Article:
(Photo by Casey Horner @ Unsplash)
Transboundary challenges and deforestation trends in the Upper Guinea Forest Ecosystem
In an effort to reduce greenhouse gas emissions, protect biodiversity and promote sustainable development, the Government of Ghana has signed numerous international and regional agreements. Some of these include the three instruments of the Rio Conference (UNFCCC, CBD, UNCCD), the Kyoto Protocol (1997), the Paris Agreement (2015), and the Kigali Agreement (2016). To implement such instruments, it has passed, among others, the Forest and Wildlife Policy (2012), which specifically references the problem of “the degradation in the forest resource due to illegal chainsaw and mining (galamsey) operations.”
In line with national REDD+ objectives, the project, Global Transformation of Forests for People and Climate: A focus on West Africa (2019-2024), has developed a legal gap analysis, based on country needs, to contribute to sustainable forest management and address transboundary threats to forest ecosystems in West Africa. It is financed by the Swedish International Development Cooperation Agency (SIDA) and implemented by the Food and Agriculture Organization of the United Nations (FAO) and the Economic Community of West African States (ECOWAS).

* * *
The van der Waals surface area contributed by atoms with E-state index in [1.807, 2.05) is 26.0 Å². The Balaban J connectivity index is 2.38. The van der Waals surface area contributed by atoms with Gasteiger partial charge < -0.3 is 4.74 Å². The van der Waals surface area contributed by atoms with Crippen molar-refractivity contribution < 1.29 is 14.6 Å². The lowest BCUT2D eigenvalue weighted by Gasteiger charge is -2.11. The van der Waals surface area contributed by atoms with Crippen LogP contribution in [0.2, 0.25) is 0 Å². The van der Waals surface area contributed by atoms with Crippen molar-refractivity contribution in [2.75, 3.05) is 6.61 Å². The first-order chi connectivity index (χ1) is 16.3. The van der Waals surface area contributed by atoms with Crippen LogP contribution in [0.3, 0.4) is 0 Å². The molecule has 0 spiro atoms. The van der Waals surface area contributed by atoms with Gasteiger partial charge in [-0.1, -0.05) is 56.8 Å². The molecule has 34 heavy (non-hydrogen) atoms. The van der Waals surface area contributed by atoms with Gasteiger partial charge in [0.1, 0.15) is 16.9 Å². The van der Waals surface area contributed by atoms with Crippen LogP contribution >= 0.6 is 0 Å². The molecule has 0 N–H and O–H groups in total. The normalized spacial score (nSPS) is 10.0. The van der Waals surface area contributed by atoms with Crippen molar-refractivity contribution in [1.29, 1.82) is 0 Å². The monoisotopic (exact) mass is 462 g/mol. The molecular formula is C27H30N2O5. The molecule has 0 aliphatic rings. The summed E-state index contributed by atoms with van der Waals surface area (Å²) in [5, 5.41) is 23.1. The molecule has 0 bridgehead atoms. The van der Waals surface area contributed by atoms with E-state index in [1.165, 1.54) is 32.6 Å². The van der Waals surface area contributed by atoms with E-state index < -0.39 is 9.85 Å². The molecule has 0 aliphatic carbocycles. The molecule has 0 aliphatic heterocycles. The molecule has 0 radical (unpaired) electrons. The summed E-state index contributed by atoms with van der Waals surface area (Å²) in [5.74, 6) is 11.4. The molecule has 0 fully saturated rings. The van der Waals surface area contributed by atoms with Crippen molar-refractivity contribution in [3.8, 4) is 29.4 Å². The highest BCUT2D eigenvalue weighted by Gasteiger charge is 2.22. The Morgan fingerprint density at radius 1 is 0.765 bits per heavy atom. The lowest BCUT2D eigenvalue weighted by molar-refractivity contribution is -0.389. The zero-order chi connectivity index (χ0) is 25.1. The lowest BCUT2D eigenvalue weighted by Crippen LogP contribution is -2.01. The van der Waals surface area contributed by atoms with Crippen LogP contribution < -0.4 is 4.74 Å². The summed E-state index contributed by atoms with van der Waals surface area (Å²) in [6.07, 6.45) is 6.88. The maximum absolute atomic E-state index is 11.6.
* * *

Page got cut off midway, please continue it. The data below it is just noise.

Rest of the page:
The legal report for Ghana identifies the major drivers of deforestation and land degradation, considering forest-related transboundary issues affecting bordering countries. The analysis, based on a legal review and field mission, is structured around three thematic areas: (i) forestry-related legal, regulatory, and institutional frameworks; (ii) measures adopted to preserve forest ecosystems and fight deforestation; and (iii) transboundary legal challenges and opportunities. The report was enriched by legal exchanges, focusing on transboundary challenges, with consultants on projects across Côte d’Ivoire, Liberia, Guinea, and Sierra Leone.
The report identified the following areas of improvement for the forestry legal framework to (i) promote further inclusiveness of local communities in the management of forests; (ii) boost the institutional setting and reduce sectoral incoherencies; (iii) protect trees/wildlife species while ensuring a sustainable livelihood to local populations; and (iv) clarify land tenure concerns.